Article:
4p off a pint in return for having whatever toss-pot is currently in charge think he’s speaking on my behalf? No thanks.

    David Gilani

    Hey Richard,

    It might seem like an issue that SUSU dealt with recently, but 2 years is a long time at University. The majority of students who were here for that referendum have left.

    More importantly, students have voted for this referendum to happen (as it was passed at our most recent Annual General Meeting – where any student can vote)… and once again all students will be able to vote for whether we affiliate or not – SUSU is not forcing students to join.

    Blue Suede shoes

    Hi David

    This is idea that you HAVE to hold a referendum because it has been nearly two years since the last one is tired and lazy.

    SUSU disaffiliated in 2002 and has held one referendum in the last 10 years. I’m not aware of a groundswell of opinion amongst the 10 years of graduates that have passed through Southampton in that time that their student experience was somehow worse than say Portsmouth’s or Bournemouth’s who are affiliates.

    This notion that the 2012/2013 crop of students NEED to have a referendum because they haven’t had their say has no evidence other than a spurious insistence on behalf of the Union to provide a fig leaf to conduct a referendum so soon after the last one.

    Please do not use the it’s time to have another referendum, it’s YOUR choice argument, it insults my intelligence. Rather tell me what has changed within the NUS that means we should revisit the decision now.

    David Gilani

    Thanks for responding,

    Apologies if I mis-worded my argument. The fact that it’s been two years isn’t necessarily an argument to hold a referendum, but it is, in my mind, a fair response to people who say we’ve already covered this topic. 15% of students voted in 2010. Out of those 15%, roughly 66% of the student population have left… so only 5% who voted then are still here… it’s not fair to say “been there, done that”, because 95% of Southampton students haven’t.

    But, I agree with you. I don’t think that there is an intrinsic need for every student to have a say on this issue, but that’s not the point. At this year’s AGM, students voted to say that they wanted a referendum, and I am an elected representative – so am giving students that.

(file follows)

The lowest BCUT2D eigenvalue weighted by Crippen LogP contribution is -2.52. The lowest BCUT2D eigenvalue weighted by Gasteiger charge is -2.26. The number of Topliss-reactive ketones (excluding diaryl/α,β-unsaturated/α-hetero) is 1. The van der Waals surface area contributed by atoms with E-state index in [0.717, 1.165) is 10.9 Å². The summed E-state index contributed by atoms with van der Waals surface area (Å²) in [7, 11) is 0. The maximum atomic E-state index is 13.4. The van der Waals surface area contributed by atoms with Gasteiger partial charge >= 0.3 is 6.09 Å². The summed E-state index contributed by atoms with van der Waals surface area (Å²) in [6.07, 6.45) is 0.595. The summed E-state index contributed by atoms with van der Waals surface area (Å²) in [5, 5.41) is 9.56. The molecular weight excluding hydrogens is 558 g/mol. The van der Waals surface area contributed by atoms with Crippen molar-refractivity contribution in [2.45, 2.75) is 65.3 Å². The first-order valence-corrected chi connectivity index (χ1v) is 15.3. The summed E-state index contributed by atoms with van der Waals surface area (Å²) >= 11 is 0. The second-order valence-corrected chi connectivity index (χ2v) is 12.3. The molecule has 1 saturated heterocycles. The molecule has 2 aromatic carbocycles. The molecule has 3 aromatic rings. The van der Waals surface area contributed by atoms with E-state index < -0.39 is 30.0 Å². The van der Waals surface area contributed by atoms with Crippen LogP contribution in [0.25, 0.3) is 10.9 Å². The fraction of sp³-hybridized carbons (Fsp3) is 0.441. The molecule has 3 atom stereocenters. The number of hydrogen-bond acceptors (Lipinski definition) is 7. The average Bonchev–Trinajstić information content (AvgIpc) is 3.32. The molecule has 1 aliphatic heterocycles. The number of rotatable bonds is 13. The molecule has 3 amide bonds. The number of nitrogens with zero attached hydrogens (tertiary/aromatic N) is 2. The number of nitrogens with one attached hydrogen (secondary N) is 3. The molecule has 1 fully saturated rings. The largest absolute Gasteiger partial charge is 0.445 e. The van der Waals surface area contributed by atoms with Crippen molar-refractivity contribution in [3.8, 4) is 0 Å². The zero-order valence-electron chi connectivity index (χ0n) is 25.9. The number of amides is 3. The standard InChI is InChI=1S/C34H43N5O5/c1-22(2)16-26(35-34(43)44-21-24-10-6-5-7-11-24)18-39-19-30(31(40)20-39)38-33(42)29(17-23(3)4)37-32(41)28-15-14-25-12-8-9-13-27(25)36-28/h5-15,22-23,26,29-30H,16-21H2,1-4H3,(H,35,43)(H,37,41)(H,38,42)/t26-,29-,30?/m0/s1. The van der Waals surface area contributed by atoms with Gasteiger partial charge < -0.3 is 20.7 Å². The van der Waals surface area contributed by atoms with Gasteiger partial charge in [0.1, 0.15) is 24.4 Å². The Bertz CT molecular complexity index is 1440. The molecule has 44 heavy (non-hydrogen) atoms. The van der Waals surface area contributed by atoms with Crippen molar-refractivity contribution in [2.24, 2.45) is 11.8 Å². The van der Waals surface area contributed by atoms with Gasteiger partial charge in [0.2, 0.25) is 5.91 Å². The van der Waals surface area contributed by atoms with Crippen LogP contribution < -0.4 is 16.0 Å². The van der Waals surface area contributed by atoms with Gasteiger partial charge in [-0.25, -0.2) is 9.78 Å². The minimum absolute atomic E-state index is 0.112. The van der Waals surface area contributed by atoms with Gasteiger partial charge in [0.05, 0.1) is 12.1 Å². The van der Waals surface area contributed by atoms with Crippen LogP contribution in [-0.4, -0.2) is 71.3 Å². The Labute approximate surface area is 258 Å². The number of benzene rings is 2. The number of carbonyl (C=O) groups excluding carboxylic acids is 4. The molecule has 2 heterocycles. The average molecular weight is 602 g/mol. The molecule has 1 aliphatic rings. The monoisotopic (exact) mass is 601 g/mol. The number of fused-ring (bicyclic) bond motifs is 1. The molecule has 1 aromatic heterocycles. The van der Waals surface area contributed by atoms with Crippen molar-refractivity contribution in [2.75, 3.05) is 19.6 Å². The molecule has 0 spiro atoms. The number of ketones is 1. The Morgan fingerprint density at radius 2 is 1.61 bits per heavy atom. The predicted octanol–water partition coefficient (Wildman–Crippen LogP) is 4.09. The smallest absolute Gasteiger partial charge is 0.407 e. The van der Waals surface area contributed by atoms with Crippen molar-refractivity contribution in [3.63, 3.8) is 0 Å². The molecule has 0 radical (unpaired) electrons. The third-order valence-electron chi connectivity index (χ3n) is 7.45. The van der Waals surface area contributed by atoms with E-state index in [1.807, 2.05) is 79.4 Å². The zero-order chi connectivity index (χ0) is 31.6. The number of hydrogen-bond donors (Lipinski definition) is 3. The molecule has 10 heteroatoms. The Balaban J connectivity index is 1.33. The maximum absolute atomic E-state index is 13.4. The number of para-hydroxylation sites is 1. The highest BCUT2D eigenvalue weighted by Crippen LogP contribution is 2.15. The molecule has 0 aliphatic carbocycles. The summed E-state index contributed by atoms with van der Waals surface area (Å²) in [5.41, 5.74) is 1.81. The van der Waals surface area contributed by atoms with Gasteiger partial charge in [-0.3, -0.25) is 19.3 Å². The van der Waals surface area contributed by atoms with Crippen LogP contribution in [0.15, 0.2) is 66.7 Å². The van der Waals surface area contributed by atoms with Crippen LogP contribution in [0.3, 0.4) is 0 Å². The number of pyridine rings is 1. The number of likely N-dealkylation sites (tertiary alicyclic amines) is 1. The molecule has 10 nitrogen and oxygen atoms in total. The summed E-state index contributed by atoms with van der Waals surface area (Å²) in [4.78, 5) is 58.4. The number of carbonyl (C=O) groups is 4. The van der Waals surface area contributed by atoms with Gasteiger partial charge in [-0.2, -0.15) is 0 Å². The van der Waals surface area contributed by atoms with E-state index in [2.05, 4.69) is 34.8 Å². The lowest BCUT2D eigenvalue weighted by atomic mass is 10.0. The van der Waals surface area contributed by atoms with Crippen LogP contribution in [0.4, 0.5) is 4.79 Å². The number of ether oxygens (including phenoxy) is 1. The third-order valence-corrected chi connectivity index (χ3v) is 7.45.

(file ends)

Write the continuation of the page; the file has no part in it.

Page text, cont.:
For the reason of remaining impartial, I would rather not go into how the NUS has changed, myself – I’m sure others can be more explicit about it. Personally, I see benefit in having something political and tangible that students can get involved with. It helps to promote a culture of decision making, which might help students realise their interest in other issues like elections or policy making at SUSU.

  5. avatar

    “a more educated and informed campaign”? Isn’t this what they said in Ireland when they kept holding referenda until the politicians got the answer they wanted from the electorate?

    I’m deeply suspicious of this given the NUS hasn’t changed, and neither has the HE landscape (hey, fees were introduced in 1998…). What has changed are the sabbaticals and the staff in the Union. I’m sure the NUS loving General Manager will find enough ‘facts’ to educate us all, because none of us can remember 2 years ago…

    David Gilani

    We can’t go on together… with this mindset.

    To be frank, thinking that Sabbaticals or staff can ‘push’ us into the NUS is an insult to all the students at the AGM that voted to have the referendum… and it’s an insult to myself, Dean and the other impartial students who have been working to organise this referendum, keep it impartial and inform students.

    A more educated and informed campaign means: giving campaign teams a chance to speak with external auditors and base their arguments on facts… it means more chances for debate across different student audiences… and a longer “period of campaigning” which doesn’t force people to stick with their decision, but adapt their position based on the more that they learn.

    Also, remember the clause in the policy which stated that if we do vote yes, we will hold another Referendum within 3 years. This is not a trick to find the right answer… it’s a democratic process.